Out of the mire, a banal but chilling proposition starts to emerge – that we decide on the innocence or guilt of a plaintiff according to whether we like them or not. Legality, our conviction in the rights and wrongs of the matter, trails our desires (whether the reverse would be preferable is not clear). Whenever I read biographies of Plath, I always have the suspicion that someone or other is being criminalised simply for being who they were.
In 1991, Andre P Brink published a novel entitled An Act of Terror. It is a long and relentless expose of the brutality of the Apartheid regime, telling the story of Thomas Landman, an Afrikaner whose political allegiances change over time and who eventually becomes a freedom fighter. The Afrikaans version of the book is strikingly entitled “Die Kreef Raak Gewoond Daaraan (“The crayfish gets used to it”). As I recall, this strange title comes from the idea that even a crayfish dumped live into a pot of boiling water has no choice but to deal with its surroundings.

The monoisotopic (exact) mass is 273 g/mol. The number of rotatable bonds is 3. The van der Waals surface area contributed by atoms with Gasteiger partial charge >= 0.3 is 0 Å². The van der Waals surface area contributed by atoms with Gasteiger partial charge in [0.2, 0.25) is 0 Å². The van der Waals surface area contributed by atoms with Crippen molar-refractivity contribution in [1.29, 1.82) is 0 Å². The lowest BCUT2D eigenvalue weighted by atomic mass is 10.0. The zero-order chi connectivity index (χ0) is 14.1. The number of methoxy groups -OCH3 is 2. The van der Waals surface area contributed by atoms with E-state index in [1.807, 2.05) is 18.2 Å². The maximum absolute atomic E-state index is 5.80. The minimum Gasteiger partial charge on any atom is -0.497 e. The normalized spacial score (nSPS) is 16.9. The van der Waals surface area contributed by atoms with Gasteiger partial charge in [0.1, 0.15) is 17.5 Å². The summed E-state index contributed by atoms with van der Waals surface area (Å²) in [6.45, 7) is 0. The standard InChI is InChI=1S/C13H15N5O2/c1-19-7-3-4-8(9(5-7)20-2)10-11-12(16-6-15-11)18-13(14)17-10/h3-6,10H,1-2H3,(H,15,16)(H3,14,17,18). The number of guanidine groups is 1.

Humans can also get used to (and can even begin to accept) things that should, in fact, be intolerable. During the Apartheid years we got used to living in a godforsaken country. Many of us – black and white – went about our business, despite the obscenity of the injustices around us. We might not have liked it, many might have suffered because of it, but most of us got used to it in our own peculiar ways.